Nigella Lawson is of a strange breed of celebrity chefs – she’s not actually a chef. Nigella actually started out as a plain journalist, who progressed onto restaurant reviews, then further into food based articles and books.? The books were accompanied by TV series, and she is now one of Britain’s best loved TV foodies.
This book separates recipes into events, such as Christmas, Passover, and Halloween, and was previously released in hardback back in? 2004, and has taken this long to finally find it’s way into paperback. Incidentally, I own the hardback version of this book.
The style throughout this book (and indeed her previous titles) is one of “stay at home” comfort cooking, a fusion of all the styles from across the world that Nigella has sampled, with a heavy dose of baking thrown in for good measure. Nigella is a mother, and this shows through in her many easy to follow childrens’ recipes (Gingerbread Men, anyone?).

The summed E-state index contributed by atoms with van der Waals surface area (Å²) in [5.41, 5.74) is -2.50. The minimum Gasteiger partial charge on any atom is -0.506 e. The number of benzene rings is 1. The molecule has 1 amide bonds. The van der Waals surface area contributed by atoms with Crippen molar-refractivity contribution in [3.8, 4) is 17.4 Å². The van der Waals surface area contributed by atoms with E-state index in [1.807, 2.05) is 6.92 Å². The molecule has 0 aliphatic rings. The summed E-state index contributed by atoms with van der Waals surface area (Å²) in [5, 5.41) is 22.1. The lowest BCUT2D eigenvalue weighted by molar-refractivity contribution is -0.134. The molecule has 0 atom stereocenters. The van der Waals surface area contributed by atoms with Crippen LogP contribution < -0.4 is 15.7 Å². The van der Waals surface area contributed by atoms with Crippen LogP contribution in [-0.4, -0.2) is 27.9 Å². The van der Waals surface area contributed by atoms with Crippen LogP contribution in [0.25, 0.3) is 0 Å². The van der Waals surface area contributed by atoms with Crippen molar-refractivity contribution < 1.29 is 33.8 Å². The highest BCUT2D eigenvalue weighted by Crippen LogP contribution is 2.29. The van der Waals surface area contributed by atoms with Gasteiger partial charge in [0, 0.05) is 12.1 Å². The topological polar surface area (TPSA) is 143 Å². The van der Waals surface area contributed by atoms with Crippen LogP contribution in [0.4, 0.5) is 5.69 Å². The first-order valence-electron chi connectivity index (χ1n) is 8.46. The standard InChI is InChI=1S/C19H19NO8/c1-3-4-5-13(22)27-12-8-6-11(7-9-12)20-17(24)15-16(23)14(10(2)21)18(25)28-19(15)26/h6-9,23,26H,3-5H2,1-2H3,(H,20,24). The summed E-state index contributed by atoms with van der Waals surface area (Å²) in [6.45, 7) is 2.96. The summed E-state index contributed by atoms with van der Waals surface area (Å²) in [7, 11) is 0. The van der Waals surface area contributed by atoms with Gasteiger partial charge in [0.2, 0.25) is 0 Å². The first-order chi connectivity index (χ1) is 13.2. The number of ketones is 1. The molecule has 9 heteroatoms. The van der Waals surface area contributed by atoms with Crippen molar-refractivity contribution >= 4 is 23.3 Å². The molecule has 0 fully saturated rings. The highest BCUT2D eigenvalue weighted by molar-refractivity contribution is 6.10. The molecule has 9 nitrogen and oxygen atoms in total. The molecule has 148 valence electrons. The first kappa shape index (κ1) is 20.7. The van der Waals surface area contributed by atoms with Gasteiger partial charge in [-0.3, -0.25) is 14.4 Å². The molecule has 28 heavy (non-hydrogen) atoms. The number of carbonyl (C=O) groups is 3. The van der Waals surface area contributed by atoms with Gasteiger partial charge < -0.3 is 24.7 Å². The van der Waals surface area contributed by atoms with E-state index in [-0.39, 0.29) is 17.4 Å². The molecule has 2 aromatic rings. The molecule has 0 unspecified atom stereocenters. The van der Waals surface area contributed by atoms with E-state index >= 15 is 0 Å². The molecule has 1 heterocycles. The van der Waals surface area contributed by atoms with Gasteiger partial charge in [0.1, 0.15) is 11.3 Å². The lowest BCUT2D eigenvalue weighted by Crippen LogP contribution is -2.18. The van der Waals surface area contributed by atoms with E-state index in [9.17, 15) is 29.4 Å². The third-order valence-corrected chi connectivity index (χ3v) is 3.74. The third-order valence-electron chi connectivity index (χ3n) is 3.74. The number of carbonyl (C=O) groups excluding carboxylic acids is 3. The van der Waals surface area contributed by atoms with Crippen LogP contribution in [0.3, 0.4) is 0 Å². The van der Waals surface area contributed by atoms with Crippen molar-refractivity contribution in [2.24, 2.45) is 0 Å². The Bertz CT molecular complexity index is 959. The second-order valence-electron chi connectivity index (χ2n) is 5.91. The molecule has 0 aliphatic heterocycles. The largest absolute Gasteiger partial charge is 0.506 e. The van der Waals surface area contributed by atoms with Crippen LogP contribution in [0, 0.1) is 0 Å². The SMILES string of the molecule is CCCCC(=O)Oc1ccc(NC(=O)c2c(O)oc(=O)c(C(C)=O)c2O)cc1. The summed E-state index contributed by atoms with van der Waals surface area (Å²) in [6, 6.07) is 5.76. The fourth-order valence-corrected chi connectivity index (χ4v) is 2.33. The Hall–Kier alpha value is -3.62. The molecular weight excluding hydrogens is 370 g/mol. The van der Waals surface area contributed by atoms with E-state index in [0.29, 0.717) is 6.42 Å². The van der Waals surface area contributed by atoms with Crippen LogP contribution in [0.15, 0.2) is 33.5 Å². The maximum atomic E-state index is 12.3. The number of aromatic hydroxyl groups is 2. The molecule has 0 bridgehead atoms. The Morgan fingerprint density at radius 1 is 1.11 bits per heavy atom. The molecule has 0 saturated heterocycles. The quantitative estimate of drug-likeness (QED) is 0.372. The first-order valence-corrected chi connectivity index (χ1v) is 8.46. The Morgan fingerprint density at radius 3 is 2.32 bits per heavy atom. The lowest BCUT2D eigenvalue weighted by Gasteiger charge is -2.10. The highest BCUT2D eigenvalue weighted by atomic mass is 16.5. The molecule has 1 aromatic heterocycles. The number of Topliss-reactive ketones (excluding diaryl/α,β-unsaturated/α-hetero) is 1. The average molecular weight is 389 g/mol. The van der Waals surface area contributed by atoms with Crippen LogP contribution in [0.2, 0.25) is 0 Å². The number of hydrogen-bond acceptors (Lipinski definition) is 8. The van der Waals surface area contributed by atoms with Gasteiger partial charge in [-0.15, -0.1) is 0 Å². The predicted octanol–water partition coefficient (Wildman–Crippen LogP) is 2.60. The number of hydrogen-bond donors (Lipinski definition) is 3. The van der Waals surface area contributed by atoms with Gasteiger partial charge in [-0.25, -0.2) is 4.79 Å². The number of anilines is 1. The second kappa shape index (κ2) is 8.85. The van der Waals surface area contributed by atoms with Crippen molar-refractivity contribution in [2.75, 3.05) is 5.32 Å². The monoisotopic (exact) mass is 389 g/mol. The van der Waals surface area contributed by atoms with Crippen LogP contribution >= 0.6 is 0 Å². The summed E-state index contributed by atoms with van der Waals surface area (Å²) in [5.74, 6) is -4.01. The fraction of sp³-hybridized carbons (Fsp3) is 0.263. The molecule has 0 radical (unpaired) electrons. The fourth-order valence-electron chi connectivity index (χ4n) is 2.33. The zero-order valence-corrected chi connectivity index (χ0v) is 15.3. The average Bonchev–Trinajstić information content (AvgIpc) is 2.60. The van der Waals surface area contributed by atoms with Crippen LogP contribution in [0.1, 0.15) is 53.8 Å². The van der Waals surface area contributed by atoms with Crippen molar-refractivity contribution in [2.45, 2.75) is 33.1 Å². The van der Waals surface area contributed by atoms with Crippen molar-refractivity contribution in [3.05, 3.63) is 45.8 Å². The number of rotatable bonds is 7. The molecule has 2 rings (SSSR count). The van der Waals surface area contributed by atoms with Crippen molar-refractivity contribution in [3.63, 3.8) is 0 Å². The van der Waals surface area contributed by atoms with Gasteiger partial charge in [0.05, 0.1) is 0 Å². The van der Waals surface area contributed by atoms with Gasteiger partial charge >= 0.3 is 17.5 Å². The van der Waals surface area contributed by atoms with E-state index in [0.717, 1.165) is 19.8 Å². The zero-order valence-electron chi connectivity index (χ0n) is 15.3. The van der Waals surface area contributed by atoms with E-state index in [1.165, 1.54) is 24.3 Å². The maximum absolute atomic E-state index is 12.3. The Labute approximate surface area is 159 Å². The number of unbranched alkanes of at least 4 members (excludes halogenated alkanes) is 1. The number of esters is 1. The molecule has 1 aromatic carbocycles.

One of the most endearing aspects of this is? that Nigella is not a professional chef, and anticipates that we are not too; this means we find many experimental recipes from her, and simple, easy to follow instructions. These easy to follow instructions are definitely needed here as Nigella has a love of chocolate cakes, and baking tends to be more of a science then standard cooking – how many times have we baked a cake with a sunken centre?
One of the few negatives is that a handful of the recipes are actually repeats from her previous books, such as How to Eat. In all though, the style of this book is one which can’t fail to keep you interested – the combination of styles, with baking, pastries, and more, works perfectly without ever seeming so difficult as to intimidate.